Mt. Townsend

Page Type
Trip Report
Location:
Washington, United States, North America
Date Climbed/Hiked:
May 13, 2006
Activities:
Hiking, Mountaineering, Skiing
Season:
Spring, Summer, Fall
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Mt. Townsend
Created On: May 18, 2006
Last Edited On: Oct 19, 2006

Mt. Townsend in May

Minor E-W ridge

Saturday May 13 is beautiful. Mt. Rainier is out with the 6:10 Ferry to Bainbridge Island. Driving across the Hood Canal Bridge, The Brothers and Mt. Constance and Mt. Townsend are bright white with a bright blue sky. We park at the fire road's snow line. No matter about driving farther as a giant conifer has fallen, blocking trailhead access to the road.

Our goal is Mt. Townsend, the Northeast cornerpost of the Olympics, and a class 1 climb (a walk up). I expect perhaps deep and soft snow on the summit ridge, but nothing requiring an ice axe.

As our party of 8 ascends through white forest, snow falls from the trees, hitting us wet and cold. I don't have adequate insulation and am still dragging with some sort of malady.



The steep snowfields of Townsend




The trail disappears in the hard, consolidated snow and the grade is avalanche steep. With a white out forming, I worry about route-finding and ill-preparedness as no one has ice axes and certain party members are poorly prepared (i.e. cotton t-shirt and cotton/poleyester sweatshirt and nothing else).

On the bright side, there are no fatal run outs. Still, I feel like I may have underestimated this class 1 trip, though I did warn all the invitees to expect conditions more intense than a hike. Specifically, I maintained significant snow would make it feel like a mountaineering trip.


We're fogged in on the summit. Alas, in clear weather, one has a commanding view of the Olympics, and from Baker to Glacier Peak to Rainier, the Cascades, and perhaps some Canadian peaks across the water. We did see Glacier and Baker lower down under the clouds too, before even gaining the summit ridge. Below is another summit view. While we contended with lots of snow on the SE slope, the summit ridge had mostly melted bare by May 12. In fact, Mt. Townsend is suppose to be a snow-free hike as early as June.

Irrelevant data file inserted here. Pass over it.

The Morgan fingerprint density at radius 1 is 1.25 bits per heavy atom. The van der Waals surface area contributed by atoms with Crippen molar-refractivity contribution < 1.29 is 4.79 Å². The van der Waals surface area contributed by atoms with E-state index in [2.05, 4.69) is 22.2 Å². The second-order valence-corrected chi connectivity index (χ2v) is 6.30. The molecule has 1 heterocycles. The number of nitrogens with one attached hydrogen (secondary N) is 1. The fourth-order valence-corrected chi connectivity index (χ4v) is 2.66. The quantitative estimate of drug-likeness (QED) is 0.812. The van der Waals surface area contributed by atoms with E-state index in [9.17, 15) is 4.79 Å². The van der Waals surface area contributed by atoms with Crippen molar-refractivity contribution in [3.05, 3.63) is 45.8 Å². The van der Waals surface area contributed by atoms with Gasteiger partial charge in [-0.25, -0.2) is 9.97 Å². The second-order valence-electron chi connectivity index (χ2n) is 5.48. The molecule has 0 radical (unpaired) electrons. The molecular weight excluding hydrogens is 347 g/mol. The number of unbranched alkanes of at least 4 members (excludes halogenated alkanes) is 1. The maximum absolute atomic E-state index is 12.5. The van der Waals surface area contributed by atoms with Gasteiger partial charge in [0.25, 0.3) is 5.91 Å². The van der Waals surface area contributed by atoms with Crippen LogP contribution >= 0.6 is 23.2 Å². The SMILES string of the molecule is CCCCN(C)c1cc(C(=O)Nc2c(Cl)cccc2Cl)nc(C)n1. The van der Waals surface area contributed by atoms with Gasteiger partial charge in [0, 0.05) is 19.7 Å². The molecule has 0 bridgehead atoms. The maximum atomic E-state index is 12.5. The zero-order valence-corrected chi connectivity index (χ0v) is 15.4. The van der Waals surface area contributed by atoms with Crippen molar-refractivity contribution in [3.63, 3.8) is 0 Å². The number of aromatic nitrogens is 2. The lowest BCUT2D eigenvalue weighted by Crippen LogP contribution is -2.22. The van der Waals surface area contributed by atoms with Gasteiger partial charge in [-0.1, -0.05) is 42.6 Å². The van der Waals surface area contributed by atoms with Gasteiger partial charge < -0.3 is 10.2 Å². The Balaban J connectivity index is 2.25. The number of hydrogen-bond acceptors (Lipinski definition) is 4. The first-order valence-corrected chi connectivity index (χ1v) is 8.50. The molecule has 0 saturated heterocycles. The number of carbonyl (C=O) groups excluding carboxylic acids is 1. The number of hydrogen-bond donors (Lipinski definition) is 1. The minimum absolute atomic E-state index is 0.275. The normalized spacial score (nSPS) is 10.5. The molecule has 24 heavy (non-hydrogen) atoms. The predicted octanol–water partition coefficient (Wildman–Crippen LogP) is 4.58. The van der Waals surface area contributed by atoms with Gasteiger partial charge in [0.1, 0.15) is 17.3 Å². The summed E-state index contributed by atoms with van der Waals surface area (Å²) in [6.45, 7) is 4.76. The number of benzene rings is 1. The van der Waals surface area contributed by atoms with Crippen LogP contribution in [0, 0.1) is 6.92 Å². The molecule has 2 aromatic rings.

While the snow was quite tough, and my toes hurt kicking steps on the ascent, I'm surprised with the ease of descent as we plunge step down. I suppose it makes sense with gravity and the heel of my boot helping, verse the non-strengthened boot toe which is used on the ascent. Well, some of us glissaded, seated. I did shout out a warning about not glissading with an ice axe due to difficulty in self-arrest if the glissade goes 'bad.' A protruding rock caused one minor glissading injury, but nothing serious, as the injured party walked out fine.



The three other guys in our party lead the way on the descent with the sitting glissade. I never glissaded. No ice axe, and little insulation. Interestingly, the guys tended to lead the trip both up and down, being the most type A, and the girls tended to follow. I'm glad the girls came, because they are just as fit and enthusiastic as the guys, and they also tend to have a moderating influence on the guys. Specifically, their moderating influence prevents the trip from degenerating into one raw race to the top.

Descending


Overall, Mt. Townsend is definitely a worthwhile experience, though I would recommend July or August for the better views and ease of ascent. Also, I feel our trip was a bit ill-prepared for these sketchy conditions, but it worked out since we all had fun and no serious injuries. I think our prior mountaineering experience helps and our level of fitness too. Essentially, all party members had gaitors (except for the one minimalist) and some sort of basic snow clothing.

On the trailhead register, other parties retreated, writing, 'need snowshoes for summit.' We signed out, 'reached summit - no snowshoes.'





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Mt. Townsend

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